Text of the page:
China’s 2×2 inch Imperial past

Now and again I write about art which is not necessarily modern looking or made, but art that captivates the fascination of today’s contemporary collector.

Just like their counterparts in Europe, the Chinese used seals to, well, seal letters and documents.  While in Europe these seals were made from gems, carved ivory and wood, the preference in China was jade, and when the seal was made for the Emperor Yongzheng (ruled 1723-1735), only the finest white jades would suit.
Research tells us that the emperor commissioned some 253 imperial seals, of which only  FIVE were made of jade – the others were made of ivory, porcelain and other hardstones.  Today most all these seals are part of the collection of the Beijing Palace Museum where they are not expected to go up for sale any time soon!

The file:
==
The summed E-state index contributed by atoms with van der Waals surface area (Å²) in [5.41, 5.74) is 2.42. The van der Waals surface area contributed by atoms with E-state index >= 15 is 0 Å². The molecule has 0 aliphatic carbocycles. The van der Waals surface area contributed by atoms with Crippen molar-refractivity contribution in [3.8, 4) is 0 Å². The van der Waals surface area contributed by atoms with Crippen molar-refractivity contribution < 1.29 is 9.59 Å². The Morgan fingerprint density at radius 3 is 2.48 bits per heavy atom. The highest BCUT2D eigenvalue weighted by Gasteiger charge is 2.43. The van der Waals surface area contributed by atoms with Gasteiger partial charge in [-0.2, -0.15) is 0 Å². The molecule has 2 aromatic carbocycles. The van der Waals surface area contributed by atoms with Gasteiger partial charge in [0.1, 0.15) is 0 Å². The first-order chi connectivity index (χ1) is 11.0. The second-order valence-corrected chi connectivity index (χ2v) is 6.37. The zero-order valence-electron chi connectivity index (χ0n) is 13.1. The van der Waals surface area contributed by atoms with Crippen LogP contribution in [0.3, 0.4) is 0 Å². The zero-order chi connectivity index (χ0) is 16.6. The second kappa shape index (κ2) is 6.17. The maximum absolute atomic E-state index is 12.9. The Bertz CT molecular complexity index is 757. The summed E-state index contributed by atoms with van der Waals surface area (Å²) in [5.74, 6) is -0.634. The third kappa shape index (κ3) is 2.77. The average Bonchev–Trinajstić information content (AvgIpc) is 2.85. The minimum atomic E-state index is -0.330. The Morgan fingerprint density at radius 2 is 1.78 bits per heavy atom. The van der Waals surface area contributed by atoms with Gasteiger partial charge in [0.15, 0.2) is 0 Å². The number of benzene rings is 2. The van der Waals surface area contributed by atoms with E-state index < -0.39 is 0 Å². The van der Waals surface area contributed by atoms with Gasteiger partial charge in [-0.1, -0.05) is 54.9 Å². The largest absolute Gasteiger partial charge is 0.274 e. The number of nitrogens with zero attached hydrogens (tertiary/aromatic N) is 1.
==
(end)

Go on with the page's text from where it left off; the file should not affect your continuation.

The provenance of this beautiful and most rare of jade seals becomes of utmost importance:  there is not only a link to the 18th century, but also to the

Imperial Court


.  It doesn’t get much better than this!  Provenance always helps prices, but especially with Chinese art, knowing the dealer or collection the piece was once part of can do wonders for a price.  And thus, this precious little gem of a seal sold at Sotheby’s Hong Kongon October 5th 2011 for over US$4,500,000.  Perhaps it is joining others on display in the PalaceMuseum, or could it be sitting on the bedside table of a billionaire collector … we will perhaps never know.

Image credit: © Sotheby’s.  Lot 1908, A Rare White Jade Seal, 2.1/8 x 2.1/4 in. | 5.5 x 5.6 cm.  Fine Chinese Ceramics and Works of Art, Hong Kong, 5 October 2011.